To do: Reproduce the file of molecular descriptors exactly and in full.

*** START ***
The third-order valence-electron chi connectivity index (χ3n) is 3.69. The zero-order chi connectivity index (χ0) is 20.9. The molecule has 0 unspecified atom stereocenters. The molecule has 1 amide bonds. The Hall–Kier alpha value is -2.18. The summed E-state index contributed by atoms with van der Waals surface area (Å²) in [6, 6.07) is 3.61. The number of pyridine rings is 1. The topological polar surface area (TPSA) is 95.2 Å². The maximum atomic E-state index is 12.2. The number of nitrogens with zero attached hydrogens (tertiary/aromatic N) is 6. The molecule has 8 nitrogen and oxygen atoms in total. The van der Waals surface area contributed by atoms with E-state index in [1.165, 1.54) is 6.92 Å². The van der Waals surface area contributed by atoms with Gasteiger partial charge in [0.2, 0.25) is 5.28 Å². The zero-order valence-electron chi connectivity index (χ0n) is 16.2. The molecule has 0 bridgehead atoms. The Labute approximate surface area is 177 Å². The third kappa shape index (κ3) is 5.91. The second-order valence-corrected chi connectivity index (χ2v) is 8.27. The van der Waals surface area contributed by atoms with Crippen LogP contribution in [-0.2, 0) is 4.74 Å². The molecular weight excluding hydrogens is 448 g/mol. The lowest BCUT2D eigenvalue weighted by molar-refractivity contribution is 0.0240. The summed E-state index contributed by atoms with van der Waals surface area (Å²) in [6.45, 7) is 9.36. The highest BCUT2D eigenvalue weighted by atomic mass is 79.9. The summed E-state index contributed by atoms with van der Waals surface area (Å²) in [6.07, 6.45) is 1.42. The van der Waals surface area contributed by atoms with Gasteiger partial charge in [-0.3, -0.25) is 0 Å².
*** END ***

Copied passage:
The third-order valence-electron chi connectivity index (χ3n) is 3.69. The zero-order chi connectivity index (χ0) is 20.9. The molecule has 0 unspecified atom stereocenters. The molecule has 1 amide bonds. The Hall–Kier alpha value is -2.18. The summed E-state index contributed by atoms with van der Waals surface area (Å²) in [6, 6.07) is 3.61. The number of pyridine rings is 1. The topological polar surface area (TPSA) is 95.2 Å². The maximum atomic E-state index is 12.2. The number of nitrogens with zero attached hydrogens (tertiary/aromatic N) is 6. The molecule has 8 nitrogen and oxygen atoms in total. The van der Waals surface area contributed by atoms with E-state index in [1.165, 1.54) is 6.92 Å². The van der Waals surface area contributed by atoms with Gasteiger partial charge in [0.2, 0.25) is 5.28 Å². The zero-order valence-electron chi connectivity index (χ0n) is 16.2. The molecule has 0 bridgehead atoms. The Labute approximate surface area is 177 Å². The third kappa shape index (κ3) is 5.91. The second-order valence-corrected chi connectivity index (χ2v) is 8.27. The van der Waals surface area contributed by atoms with Crippen LogP contribution in [-0.2, 0) is 4.74 Å². The molecular weight excluding hydrogens is 448 g/mol. The lowest BCUT2D eigenvalue weighted by molar-refractivity contribution is 0.0240. The summed E-state index contributed by atoms with van der Waals surface area (Å²) in [6.45, 7) is 9.36. The highest BCUT2D eigenvalue weighted by atomic mass is 79.9. The summed E-state index contributed by atoms with van der Waals surface area (Å²) in [6.07, 6.45) is 1.42. The van der Waals surface area contributed by atoms with Gasteiger partial charge in [-0.3, -0.25) is 0 Å².